Drastic labour shortages in Australia and the inability to get the desired numbers of British migrants wanted, led to the creation of the Displaced Persons Scheme in 1947, which brought over 170,000 people from central and eastern Europe to Australia over the next three years. It also opened the way for the mass southern European immigration of the 1950s and 1960s. I think from memory nearly three million people migrated to Australia between 1945 and the early 1970s.
The growth in migration numbers compelled a similar strong growth in the department. By 1946, immigration branch offices had been established in all states except Tasmania. The migration branch at Australia House significantly expanded to deal with thousands of applications. By 1947 immigration offices of the department were established in Berlin, Paris, New York, San Francisco and New Delhi.
By the end of 1949 when the Chifley Labor government lost power, the department had grown to literally thousands of staff members and its scope of responsibilities now included several branches and divisions. General administration, accounts, encouraged migration, restricted migration, aliens registration, migrant accommodation et cetera, et cetera.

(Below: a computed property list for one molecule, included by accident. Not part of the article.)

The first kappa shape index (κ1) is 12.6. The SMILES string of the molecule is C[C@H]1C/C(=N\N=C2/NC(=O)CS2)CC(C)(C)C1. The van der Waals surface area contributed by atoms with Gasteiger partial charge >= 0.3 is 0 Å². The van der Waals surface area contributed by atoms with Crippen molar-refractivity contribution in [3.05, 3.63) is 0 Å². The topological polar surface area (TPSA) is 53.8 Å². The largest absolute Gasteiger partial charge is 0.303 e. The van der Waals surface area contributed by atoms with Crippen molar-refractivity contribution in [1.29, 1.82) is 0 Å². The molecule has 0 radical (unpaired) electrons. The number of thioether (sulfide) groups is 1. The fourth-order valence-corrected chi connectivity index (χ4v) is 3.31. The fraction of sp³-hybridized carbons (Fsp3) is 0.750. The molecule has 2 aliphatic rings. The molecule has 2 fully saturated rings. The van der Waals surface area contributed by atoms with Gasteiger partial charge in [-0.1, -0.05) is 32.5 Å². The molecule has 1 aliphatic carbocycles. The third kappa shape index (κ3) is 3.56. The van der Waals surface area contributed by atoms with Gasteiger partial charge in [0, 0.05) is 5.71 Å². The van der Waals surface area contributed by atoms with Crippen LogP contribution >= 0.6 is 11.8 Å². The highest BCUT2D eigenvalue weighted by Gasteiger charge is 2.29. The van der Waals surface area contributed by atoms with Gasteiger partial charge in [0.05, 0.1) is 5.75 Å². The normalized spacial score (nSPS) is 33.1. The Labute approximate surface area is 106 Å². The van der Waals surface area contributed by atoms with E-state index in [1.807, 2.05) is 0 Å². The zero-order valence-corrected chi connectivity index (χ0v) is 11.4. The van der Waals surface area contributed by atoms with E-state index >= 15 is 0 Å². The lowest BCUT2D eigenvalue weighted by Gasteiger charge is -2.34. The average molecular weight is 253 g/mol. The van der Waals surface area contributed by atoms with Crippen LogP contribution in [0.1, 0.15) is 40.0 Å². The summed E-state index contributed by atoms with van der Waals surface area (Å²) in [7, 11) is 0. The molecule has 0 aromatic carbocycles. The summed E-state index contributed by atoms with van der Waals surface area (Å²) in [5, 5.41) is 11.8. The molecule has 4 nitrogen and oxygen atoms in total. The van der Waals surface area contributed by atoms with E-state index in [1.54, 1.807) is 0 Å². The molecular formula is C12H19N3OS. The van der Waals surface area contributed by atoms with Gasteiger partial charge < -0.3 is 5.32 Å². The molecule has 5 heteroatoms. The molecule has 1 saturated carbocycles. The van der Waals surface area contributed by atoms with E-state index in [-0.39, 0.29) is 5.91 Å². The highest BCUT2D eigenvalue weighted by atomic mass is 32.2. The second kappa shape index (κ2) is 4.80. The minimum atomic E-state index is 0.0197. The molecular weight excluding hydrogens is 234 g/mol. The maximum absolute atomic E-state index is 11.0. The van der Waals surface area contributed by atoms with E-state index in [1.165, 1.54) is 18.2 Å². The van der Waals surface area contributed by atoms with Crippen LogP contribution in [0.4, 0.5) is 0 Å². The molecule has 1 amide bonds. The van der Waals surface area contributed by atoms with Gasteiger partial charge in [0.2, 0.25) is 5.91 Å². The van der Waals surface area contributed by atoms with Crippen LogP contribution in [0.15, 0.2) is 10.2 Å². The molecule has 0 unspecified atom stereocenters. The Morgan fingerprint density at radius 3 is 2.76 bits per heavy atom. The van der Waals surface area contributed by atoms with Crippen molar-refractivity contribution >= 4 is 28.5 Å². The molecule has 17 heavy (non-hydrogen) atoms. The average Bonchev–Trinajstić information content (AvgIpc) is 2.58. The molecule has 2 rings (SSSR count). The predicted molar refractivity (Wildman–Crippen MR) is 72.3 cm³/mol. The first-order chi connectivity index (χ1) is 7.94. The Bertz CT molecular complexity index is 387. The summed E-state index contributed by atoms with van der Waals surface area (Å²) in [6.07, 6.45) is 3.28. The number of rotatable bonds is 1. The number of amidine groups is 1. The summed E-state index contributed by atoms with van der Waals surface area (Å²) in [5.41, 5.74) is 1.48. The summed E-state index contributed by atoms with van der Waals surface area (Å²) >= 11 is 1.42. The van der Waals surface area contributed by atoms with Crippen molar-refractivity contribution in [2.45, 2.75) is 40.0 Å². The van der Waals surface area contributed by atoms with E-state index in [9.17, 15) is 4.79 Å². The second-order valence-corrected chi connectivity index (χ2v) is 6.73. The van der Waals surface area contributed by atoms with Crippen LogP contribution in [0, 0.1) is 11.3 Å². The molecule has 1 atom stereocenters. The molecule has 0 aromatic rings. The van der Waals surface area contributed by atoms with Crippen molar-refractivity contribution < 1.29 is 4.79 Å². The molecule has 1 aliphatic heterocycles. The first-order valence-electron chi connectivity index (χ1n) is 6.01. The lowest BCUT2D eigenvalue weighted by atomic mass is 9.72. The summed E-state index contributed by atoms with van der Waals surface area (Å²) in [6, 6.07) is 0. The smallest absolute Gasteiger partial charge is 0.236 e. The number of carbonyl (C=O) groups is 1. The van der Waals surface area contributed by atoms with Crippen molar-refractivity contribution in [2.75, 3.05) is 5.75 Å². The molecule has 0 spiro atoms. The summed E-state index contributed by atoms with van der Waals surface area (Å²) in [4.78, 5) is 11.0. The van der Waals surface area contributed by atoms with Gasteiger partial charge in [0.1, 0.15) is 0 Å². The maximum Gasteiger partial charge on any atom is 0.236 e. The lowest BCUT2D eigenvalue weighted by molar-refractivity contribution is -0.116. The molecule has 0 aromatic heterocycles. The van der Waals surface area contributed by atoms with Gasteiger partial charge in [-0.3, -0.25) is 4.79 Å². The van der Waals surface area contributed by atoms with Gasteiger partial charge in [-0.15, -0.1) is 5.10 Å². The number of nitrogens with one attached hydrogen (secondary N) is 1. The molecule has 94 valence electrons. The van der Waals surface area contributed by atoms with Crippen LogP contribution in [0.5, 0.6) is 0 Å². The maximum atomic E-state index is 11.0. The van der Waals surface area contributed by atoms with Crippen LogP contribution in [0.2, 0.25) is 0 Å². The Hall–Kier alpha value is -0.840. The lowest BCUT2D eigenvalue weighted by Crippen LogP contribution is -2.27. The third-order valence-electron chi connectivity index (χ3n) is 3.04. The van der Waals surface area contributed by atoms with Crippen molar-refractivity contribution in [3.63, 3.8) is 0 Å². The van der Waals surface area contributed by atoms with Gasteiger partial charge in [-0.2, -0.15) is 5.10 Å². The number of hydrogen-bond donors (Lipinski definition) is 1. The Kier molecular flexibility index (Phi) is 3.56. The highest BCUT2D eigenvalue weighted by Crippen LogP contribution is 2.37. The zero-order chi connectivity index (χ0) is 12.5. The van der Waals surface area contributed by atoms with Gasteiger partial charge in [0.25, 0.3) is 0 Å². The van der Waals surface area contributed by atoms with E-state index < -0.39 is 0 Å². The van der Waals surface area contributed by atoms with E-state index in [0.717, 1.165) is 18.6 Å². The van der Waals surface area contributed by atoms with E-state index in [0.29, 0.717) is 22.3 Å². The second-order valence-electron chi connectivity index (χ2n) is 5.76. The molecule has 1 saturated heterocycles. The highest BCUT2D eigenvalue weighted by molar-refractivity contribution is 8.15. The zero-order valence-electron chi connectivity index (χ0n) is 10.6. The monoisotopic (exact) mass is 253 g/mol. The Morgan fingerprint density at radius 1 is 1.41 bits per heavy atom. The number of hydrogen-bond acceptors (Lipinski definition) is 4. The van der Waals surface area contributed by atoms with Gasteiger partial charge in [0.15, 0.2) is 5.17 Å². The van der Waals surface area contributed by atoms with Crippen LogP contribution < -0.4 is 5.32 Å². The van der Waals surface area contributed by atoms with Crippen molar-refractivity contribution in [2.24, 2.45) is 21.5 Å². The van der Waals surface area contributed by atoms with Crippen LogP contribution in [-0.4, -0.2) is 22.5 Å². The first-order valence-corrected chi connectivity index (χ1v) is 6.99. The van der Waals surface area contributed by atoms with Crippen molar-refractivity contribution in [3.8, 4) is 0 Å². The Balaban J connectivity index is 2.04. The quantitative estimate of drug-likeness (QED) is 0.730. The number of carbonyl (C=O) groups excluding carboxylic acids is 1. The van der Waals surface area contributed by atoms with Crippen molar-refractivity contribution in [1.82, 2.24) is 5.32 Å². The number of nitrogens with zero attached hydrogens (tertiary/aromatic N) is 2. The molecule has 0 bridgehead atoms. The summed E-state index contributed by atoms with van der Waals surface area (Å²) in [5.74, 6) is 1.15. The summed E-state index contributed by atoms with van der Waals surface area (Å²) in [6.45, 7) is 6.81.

One of the department's most important functions was publicity. I urge you when you have a look at the exhibition to pay particular attention to the publicity functions of the department. They were wide-ranging and sophisticated, encompassing mass production of pamphlets, information booklets, exhibitions and even films. Their aim was multi-layered – attract would-be settlers, to instruct and inform migrants as to various aspects of Australian life and to condition the Australian people to accept migrants as vital contributors to national development.